Patterson Road resident Adam Arakelian said he hadn’t heard any new ideas discussed in a public forum, nor a plan to generate new revenue.

“You’ve heard this before … about the structural deficit,” ventured Prescott. “The numbers are growing at a rate that’s not sustainable.” As for what the board aims to do about it, “we tried to change zoning,” he said, targeting parts of Great and Lancaster roads. But the effort failed at the Fall Town Meeting.

Acknowledging that a Proposition 2/12 tax override bid is another option and most likely on the horizon, he said that in his view, it would fail now. “We have to become more efficient first,” he said.

Arakelian was not convinced. “A little more transparency could go a long way,” he said. “A lot of us would support a plan” hammered out in a public process, with input, he said.

Assessor Ron Marchetti, making a case for his board and the Principal Assessor’s job later on, said pretty much the same thing. “You can’t spring surprises and expect people to jump through hoops,” he said.

“We need to have a plan,” said Marchetti, who is retiring from the board next month. But the assessors should have been part of the planning process, he said.

“I would not recommend any changes without due diligence,” he said. “If these changes go through, we believe the town will fail.”

His amendment, reinstating Rebecca Boucher’s full-time position as principal assessor, passed by the required two-thirds majority.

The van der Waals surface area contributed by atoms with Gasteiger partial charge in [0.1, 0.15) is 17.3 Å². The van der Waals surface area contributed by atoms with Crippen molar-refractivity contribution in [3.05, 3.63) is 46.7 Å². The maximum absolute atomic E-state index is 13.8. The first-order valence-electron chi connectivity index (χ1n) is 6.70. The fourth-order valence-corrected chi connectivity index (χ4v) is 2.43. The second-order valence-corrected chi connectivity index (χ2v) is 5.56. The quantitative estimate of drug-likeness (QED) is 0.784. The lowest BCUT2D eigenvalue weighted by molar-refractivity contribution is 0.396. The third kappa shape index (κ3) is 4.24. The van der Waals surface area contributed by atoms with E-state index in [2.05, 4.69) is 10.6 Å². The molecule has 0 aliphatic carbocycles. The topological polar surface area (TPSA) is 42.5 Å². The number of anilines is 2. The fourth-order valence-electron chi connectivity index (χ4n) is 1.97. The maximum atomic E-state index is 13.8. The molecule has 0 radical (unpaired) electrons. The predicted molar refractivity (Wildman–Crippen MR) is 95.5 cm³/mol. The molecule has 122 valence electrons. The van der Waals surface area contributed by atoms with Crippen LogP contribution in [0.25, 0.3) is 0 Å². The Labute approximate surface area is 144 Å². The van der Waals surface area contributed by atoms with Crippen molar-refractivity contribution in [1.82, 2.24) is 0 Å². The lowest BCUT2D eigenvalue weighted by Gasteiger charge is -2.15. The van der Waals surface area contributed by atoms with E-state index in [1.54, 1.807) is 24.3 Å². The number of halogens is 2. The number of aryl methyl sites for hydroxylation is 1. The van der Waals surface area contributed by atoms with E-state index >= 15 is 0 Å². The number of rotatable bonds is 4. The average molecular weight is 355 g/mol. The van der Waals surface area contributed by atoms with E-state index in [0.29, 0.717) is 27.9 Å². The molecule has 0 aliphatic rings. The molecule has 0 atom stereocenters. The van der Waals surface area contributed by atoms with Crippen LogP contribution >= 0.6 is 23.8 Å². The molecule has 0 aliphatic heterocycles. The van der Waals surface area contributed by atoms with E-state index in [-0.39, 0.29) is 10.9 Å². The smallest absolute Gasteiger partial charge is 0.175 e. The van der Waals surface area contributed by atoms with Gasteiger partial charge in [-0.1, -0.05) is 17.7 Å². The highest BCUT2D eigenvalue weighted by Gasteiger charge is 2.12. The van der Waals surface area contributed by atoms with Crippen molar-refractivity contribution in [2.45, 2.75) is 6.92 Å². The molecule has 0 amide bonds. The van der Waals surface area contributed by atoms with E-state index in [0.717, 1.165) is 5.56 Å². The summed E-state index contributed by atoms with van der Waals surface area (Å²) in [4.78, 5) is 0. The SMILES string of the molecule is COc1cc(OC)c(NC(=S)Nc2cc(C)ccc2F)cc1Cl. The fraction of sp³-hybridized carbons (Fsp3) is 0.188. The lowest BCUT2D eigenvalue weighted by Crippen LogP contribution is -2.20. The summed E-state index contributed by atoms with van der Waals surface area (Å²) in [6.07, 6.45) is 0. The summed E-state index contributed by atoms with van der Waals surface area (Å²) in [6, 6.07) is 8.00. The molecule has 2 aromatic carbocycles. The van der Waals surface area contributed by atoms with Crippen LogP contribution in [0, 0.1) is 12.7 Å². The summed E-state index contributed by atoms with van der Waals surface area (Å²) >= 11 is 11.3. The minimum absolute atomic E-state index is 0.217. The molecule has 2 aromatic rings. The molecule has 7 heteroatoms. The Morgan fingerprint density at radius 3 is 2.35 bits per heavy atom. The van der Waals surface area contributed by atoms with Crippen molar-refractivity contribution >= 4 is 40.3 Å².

Building Inspector Donald “Butch” Farrar, briefly spoke up for his position and that of the department’s office manager, Sandi Hill, who also serves as secretary to the Board of Health. Both were cut from 40 to 20 hours a week on the premise that the town doesn’t need a full-time inspector and that the office can function on a half-time basis.

A contractor from out of town who has been building a development in Shirley said that would be a shortsighted decision and would hurt business in the long run.

Health Board Chairman Jay Howlett said his volunteer board couldn’t get along without the work Hill does for them, and he doubts she could do it all in 20 hours a week.

“If we don’t want to cut direct services, this … is a bad idea,” Betsy Mirkovic said. “It’s easy to cut corners, but people need time to do their jobs.” She suggested the plan on the table now might not have been thoroughly thought out.

Keith Begun tended to agree. “It appears decisions were made based on statistics,” he said. “That’s how you lose an argument.”

Turning the tables on selectmen’s admonishment not to take the cuts “personally,” he said they shouldn’t take all the pushback personally, either. Next time, they should include employees in the planning process, he said.

With several line items in the Omnibus Budget left to consider, including two regional school district assessments above the recommended amounts, Cappucci suggested it might be prudent to press ahead to at least polish off the budget, even if it was late.

However, after learning that both the Ayer Shirley Regional School District and Nashoba Tech planned presentations to explain their assessments, and with 14 articles to follow the Omnibus Budget, he reconsidered. The meeting was continued to Tuesday night.